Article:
Those don’t exactly sound like the words of a recovering “after-school special” who had the plug pulled on him at a show in Fort Worth, Texas last year for being too loud. Or perhaps that’s what makes his words all that more powerful. It’s exactly the type of intellectual rebellion that Dr. Cooper instilled in him: be loud…but be smart.


After all, rebellion should be as much head as it is heart. Bains recognizes that in order to question his southern upbringing, he must draw strength from it. This paradox is mirrored in the lyrics “I know that Birmingham gets you down/but look what it raised you up to be” in “The Weeds Downtown.” The paradox of person and place rises again on the song “Dereconstructed”: We were whooped with the Good Book/Wound up shamed, sorry and worse/But I yearned to burn the wrath out of every chapter/And water the love in every verse/Water the love in every verse.

What’s interesting about those lyrics is how they question the authoritarian interpretations of the Bible. But Bains sees past the bible-beating fear in those chapters to the hope–digging up the love buried beneath the wrath and threatening to make that love grow like the kudzu in his lyrics. Make no mistake, questioning those who wield the Good Book as a weapon is risky business, especially for a good Christian boy from Alabama. But query is a rebellion’s greatest asset– a lesson Bains, once again, credits to his high school history teacher. “Dr. Cooper taught me that there is nothing wrong with being a skeptic,” Bains says. “And that anytime someone says something with great authority, that may be the best time to doubt what they’re saying.”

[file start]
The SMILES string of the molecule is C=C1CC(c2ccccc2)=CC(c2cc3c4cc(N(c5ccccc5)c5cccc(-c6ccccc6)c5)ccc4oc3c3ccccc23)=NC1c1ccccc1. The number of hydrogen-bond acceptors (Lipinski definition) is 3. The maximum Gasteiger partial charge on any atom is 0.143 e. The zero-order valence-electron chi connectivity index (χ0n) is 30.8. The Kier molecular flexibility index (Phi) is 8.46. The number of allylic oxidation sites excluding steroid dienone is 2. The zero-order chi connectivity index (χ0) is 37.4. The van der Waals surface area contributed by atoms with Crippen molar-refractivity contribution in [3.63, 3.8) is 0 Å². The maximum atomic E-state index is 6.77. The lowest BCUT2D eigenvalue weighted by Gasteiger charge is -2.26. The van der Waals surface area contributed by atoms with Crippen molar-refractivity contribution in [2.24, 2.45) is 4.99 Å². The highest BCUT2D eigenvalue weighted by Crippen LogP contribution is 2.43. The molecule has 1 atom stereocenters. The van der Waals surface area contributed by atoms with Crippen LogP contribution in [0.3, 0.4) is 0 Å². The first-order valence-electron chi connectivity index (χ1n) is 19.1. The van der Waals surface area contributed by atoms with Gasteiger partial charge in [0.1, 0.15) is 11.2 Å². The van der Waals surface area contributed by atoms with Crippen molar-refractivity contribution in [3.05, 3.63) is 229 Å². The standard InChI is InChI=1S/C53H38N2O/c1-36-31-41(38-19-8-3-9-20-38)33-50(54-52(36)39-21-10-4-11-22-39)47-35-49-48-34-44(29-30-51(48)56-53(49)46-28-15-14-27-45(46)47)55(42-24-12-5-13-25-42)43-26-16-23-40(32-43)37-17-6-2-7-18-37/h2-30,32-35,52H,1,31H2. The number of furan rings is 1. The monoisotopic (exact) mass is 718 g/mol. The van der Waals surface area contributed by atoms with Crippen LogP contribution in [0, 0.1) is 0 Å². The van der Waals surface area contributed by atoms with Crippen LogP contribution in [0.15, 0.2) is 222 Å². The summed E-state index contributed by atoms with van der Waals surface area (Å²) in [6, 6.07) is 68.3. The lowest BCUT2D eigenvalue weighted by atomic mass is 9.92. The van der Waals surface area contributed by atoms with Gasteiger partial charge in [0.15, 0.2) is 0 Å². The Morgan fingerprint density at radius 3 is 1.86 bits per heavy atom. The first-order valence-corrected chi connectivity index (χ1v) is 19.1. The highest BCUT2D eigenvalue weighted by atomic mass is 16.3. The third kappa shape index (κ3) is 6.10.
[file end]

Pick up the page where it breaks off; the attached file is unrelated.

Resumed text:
Doubt may be a driving force behind Bains’ lyrics, but punk-like conviction is at the center of The Glory Fires sound. Dereconstruction is Wilson Pickett meets Lynyrd Skynyrd in a dark alley behind CBGBs. This 36-minute Muscle Shoals gut punch is do in part to legendary garage-rock producer Tim Kerr. “Our lives shows are louder and more raucous than one might expect having only listened to our first album (There is a Balm in Gilead),” insists Bains. “To me our concerts feel like a cross between a quiet moment of reflection on a river and a full tackle football game with friends. Amazingly, Tim was able to capture that in the studio.”

Photo credit: Dave Smith

So what you hear on Dereconstruction is a barrage of guitars, bass, and drums. An all-out assault of rock, soul, punk, and folk cloaked in sleazy southern scuzz.”When I was a teenager and heard music that was more underground, it sent shockwaves through my body,” says Bains. I fell in love with the brashness and imperfection of what I heard. We wanted the album to have that quality of rawness to compliment the message. This definitely wasn’t the album for pretty or sentimental songs.” However, it only takes a few listens before you begin to hear the beauty in the bruises–  and sense the “love in every verse.”

Lee Bains III knows that his message is risky, but you can’t start a revolution without throwing a few punches. In the end, his rebellion won’t be remembered for the blood on the walls. It will be remembered for the power of his words. Dr. Cooper would be proud.

Follow Lee Bains III and The Glory Fires on twitter and facebook.

Listen to the album Derecontructed on Sub Pop Records